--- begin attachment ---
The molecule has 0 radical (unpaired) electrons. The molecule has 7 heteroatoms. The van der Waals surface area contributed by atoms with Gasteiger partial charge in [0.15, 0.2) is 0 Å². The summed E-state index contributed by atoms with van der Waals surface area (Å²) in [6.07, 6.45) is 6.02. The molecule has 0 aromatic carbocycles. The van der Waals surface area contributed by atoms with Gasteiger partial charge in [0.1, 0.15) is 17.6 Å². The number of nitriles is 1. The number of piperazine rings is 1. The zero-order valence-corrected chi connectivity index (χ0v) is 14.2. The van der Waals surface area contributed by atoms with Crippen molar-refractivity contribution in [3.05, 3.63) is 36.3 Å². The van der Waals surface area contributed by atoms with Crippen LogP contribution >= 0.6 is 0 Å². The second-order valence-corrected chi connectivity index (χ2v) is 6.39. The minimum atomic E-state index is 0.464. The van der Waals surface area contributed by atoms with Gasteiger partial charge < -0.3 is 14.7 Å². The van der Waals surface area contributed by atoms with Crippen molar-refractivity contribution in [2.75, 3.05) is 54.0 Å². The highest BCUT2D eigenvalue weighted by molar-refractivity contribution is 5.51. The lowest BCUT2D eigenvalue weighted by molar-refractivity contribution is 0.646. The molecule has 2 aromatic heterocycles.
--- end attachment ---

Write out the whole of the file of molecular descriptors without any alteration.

The molecule has 0 radical (unpaired) electrons. The molecule has 7 heteroatoms. The van der Waals surface area contributed by atoms with Gasteiger partial charge in [0.15, 0.2) is 0 Å². The summed E-state index contributed by atoms with van der Waals surface area (Å²) in [6.07, 6.45) is 6.02. The molecule has 0 aromatic carbocycles. The van der Waals surface area contributed by atoms with Gasteiger partial charge in [0.1, 0.15) is 17.6 Å². The number of nitriles is 1. The number of piperazine rings is 1. The zero-order valence-corrected chi connectivity index (χ0v) is 14.2. The van der Waals surface area contributed by atoms with Crippen molar-refractivity contribution in [3.05, 3.63) is 36.3 Å². The van der Waals surface area contributed by atoms with Crippen LogP contribution >= 0.6 is 0 Å². The second-order valence-corrected chi connectivity index (χ2v) is 6.39. The minimum atomic E-state index is 0.464. The van der Waals surface area contributed by atoms with Gasteiger partial charge < -0.3 is 14.7 Å². The van der Waals surface area contributed by atoms with Crippen molar-refractivity contribution in [2.75, 3.05) is 54.0 Å². The highest BCUT2D eigenvalue weighted by molar-refractivity contribution is 5.51. The lowest BCUT2D eigenvalue weighted by molar-refractivity contribution is 0.646. The molecule has 2 aromatic heterocycles.